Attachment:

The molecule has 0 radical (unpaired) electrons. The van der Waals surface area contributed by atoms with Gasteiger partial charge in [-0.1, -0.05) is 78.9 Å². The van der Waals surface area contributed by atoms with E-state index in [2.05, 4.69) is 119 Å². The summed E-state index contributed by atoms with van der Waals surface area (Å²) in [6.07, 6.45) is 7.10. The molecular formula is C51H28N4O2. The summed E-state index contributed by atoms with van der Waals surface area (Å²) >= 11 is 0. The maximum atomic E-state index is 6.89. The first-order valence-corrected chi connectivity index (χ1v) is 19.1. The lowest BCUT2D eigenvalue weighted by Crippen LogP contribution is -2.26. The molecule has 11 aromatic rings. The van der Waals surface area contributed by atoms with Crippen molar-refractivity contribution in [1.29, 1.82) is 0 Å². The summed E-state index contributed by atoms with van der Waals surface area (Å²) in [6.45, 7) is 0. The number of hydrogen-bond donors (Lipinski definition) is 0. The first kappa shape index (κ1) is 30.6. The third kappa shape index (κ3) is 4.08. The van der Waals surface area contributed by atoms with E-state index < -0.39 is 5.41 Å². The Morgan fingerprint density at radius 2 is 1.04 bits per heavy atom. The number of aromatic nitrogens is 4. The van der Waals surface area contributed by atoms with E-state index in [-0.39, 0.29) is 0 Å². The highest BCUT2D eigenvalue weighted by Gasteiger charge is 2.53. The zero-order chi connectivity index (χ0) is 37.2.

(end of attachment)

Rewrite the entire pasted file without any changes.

The molecule has 0 radical (unpaired) electrons. The van der Waals surface area contributed by atoms with Gasteiger partial charge in [-0.1, -0.05) is 78.9 Å². The van der Waals surface area contributed by atoms with E-state index in [2.05, 4.69) is 119 Å². The summed E-state index contributed by atoms with van der Waals surface area (Å²) in [6.07, 6.45) is 7.10. The molecular formula is C51H28N4O2. The summed E-state index contributed by atoms with van der Waals surface area (Å²) >= 11 is 0. The maximum atomic E-state index is 6.89. The first-order valence-corrected chi connectivity index (χ1v) is 19.1. The lowest BCUT2D eigenvalue weighted by Crippen LogP contribution is -2.26. The molecule has 11 aromatic rings. The van der Waals surface area contributed by atoms with Crippen molar-refractivity contribution in [1.29, 1.82) is 0 Å². The summed E-state index contributed by atoms with van der Waals surface area (Å²) in [6.45, 7) is 0. The number of hydrogen-bond donors (Lipinski definition) is 0. The first kappa shape index (κ1) is 30.6. The third kappa shape index (κ3) is 4.08. The van der Waals surface area contributed by atoms with E-state index < -0.39 is 5.41 Å². The Morgan fingerprint density at radius 2 is 1.04 bits per heavy atom. The number of aromatic nitrogens is 4. The van der Waals surface area contributed by atoms with E-state index in [-0.39, 0.29) is 0 Å². The highest BCUT2D eigenvalue weighted by Gasteiger charge is 2.53. The zero-order chi connectivity index (χ0) is 37.2.